Everything You Wanted to Know About RCA2

November 21, 2017 Brandon Law

This month we welcomed Jessica Behrhorst, System Director of Quality & Patient Safety at Ochsner Health System, to present a webinar on the transition they made to RCA2. Our audience had so many questions, that Jessica didn't have time to address them all in her presentation - so we sat down with her to get the answers to the rest of your lingering questions. 

You can watch the full webinar, on-demand in our webinar collection

How is the RCA team selected? Is it voluntary or are they volun-told?

Jessica: It’s a mix of both. Usually we find people who we think would be appropriate for the RCA. We’ll try to get them to volunteer – sometimes schedules can be challenging, especially for physicians. But for the most part we’ve found that people have been very eager to participate.

What do you attribute this eagerness to participate to?

Jessica: I think now that we have changes the process, people are eager to see how the process is going. I think most people want to have the opportunity to be a part of the improvement.

Can you just implement parts of RCA2 over time or is it best to scrap the current RCA process and go full force into RCA2?

Jessica: It’s best to kind of go full force. There are some parts that you can ease into. As we implemented RCA2 some of our facilities had troubles letting go of the entire RCA process so they eased into it in some ways. But as far as changing the tools and changing the rules around RCA, you just have to jump in.

How do you ensure that the RCA2 is kept confidential under QA, for protection purposes - with so many people involved?

Jessica: It’s a small group of people that are involved in the RCA. We do report out, but once we’re at that stage the information is de-identified. And because RCAs are part of our peer review process in Louisiana, we have a good peer review statute that protects the RCA process because it’s done for evaluation.

What are some specifics on your 'good catch' process?

Jessica: For our good catch process, we did it in the RL form, it's just a much shorter form. Our regular forms can go up to 45 fields, our good catch form has 15 fields. So it's just a very quick form. We did the good catch as a general occurrence type, that way if we get something submitted that is not actually a good catch, but that's actually an event that happened, we can change the general occurrence type to a different type of event.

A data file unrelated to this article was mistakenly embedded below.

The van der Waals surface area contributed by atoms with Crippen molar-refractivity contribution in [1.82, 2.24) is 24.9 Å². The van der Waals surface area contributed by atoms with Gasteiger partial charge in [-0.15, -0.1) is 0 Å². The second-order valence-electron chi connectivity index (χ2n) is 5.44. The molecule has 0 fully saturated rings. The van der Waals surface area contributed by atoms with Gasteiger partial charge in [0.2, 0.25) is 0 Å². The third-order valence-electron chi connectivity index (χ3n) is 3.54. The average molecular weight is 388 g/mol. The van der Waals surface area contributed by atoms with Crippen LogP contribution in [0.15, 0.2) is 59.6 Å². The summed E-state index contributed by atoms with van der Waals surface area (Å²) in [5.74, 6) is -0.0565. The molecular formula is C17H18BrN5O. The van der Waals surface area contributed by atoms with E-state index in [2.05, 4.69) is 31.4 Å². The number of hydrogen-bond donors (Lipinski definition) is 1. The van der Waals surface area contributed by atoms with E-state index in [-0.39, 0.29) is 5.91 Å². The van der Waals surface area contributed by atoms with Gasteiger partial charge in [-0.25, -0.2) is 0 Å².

How much time lapses between the event and the RCA2?

Jessica: Ideally, the RCA is completed within 45 days of the event being reported. We meet this timeline for most events, particularly because for our high severity events it is a Joint commission requirement.

RCA is very resource intensive, especially the Action Plan part. How did you cope with that?

Jessica: Part of the leadership buy in was making sure that we had the resources or that we could use the resources to do it, we know that it is very resource intensive and so, part of it is just getting that leadership buy in. For our clinical staff, for example, that might be involved in an event, we make sure that they are given the administrative time to participate.

After completing your RCA, how does your team provide feedback to the frontline clinicians who were involved in the event?

Jessica: Ideally, the leader of that team will provide feedback based on the RCA, we have sort of the documentation piece of it in the RL tool but our hope, what we think is happening with most teams is the leader is providing feedback to the staff members.

When action recommendations involve evaluating a new product, expansion or change in existing services, etc. (substantial consideration/evaluation for an improvement in what already exists), how should those action recommendations be approached/written?

Jessica: We have a six month follow up and at the initial 60-day follow up, we talk about what barriers might be. This allows us to engage with the groups we need to remove those barriers – for example if we know the process needs to include out surgery integration council, but they only meet once a month. The reason we present them at this sort of our system quality council, is because we have sort of senior level decision makers in there that can help.

Flexibility in RL6:RootCause makes it easy to fit the software to a standard framework, whether it's the Joint Commission, RCA2, or a customized framework of your very own. Learn more. 

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